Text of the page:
In Review: I Am Mother

Creepy post apocalyptic sci-fi from Netflix...

Synopsis: A teenage girl is raised underground by a kindly robot “Mother” — designed to repopulate the earth following the extinction of humankind. But their unique bond is threatened when an inexplicable stranger arrives with alarming news.

Review: Netflix has been releasing a shedload of movies of late and ‘I Am Mother’ is the latest science fiction film to hit the service.

The Story

An extinction level event has transpired on the Earth and it is believed that the whole of humanity has been wiped out. The moment has been prepared for because in an underground complex a robot, which processes superior Artificial Intelligence has a collection of human embryo’s and is looking to raise the superior human subject with which to repopulate the Earth.

The first half of this movie focuses on the robot who is called the mother and her nurturing relationship with Daughter. The human female she has raised, but for some reason hasn’t named.  We see the day to day life of the pair as they co-habit the underground complex. But like all pesky human beings. Daughter is curious and she is very much aware that something is missing in her life. Other human beings.

Things get really interesting and somewhat messy when a strange woman turns up. She has been living in the mines in the outside world and claims that other humans have been living with her. This new information sows the seeds of mistrust between Daughter and Mother and leads to Daughter breaking out of the complex with the woman, but what she finds on the outside world proves to be far from what she has been told by the woman.

The Acting

Clara Rugaard is wonderfully cast as Daughter and I found myself liking her from very early on in the film. Her scenes with Mother who was voiced by Rose Byrne are kind of sweet, but also sort of creepy in some of the films darker moments.

This film sees a return for Hilary Swank to movies and her role as the Woman proves to be a really important role as we discover toward the close of the film. Swank’s body of work in recent years has seen her move toward television shows. But this film is definitely a worthy addition to her resume. Swank’s scenes with Rugaard in this film are really strong and in parts tense. But you never get the impression that Swank’s character is out to harm the younger woman. A point, which is driven home toward the close of the film.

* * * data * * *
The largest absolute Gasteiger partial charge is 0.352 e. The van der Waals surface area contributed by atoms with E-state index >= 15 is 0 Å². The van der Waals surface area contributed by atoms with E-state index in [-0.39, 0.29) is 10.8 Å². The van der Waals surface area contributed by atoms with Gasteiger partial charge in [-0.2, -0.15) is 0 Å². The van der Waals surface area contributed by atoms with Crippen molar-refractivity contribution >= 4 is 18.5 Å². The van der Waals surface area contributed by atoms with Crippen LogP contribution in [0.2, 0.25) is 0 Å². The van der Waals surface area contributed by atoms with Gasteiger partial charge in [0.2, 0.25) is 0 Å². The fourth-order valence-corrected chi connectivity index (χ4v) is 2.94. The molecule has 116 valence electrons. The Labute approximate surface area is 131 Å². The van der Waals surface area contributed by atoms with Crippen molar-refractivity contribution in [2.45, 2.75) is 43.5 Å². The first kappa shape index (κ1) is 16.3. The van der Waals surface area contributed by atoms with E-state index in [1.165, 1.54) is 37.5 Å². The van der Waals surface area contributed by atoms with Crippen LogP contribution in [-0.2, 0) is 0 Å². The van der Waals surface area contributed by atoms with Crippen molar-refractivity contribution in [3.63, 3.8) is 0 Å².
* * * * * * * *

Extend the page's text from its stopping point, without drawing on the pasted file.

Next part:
Overall

‘I AM Mother’ is another one of those science fiction films that explore the human condition, but it also hints that the robot known as Mother is perhaps more than just a highly intelligent robot. The film left us with more questions than answers, which is a very brave thing for a film to do in an age where folks are always looking for closure in films.

9.4
I Am Mother
  • Story
    8.9
  • Acting
    9.6
  • CGI
    9.4
  • Incidental Music
    9.5

Ian Cullen is the founder of scifipulse.net and has been a fan of science fiction and fantasy from birth. In the past few years he has written for 'Star Trek' Magazine as well as interviewed numerous comics writers, television producers and actors for the SFP-NOW podcast at: www.scifipulseradio.com When he is not writing for scifipulse.net Ian enjoys playing his guitar, studying music, watching movies and reading his comics. Ian is both the founder and owner of scifipulse.net You can contact ian at: ian@scifipulse.net
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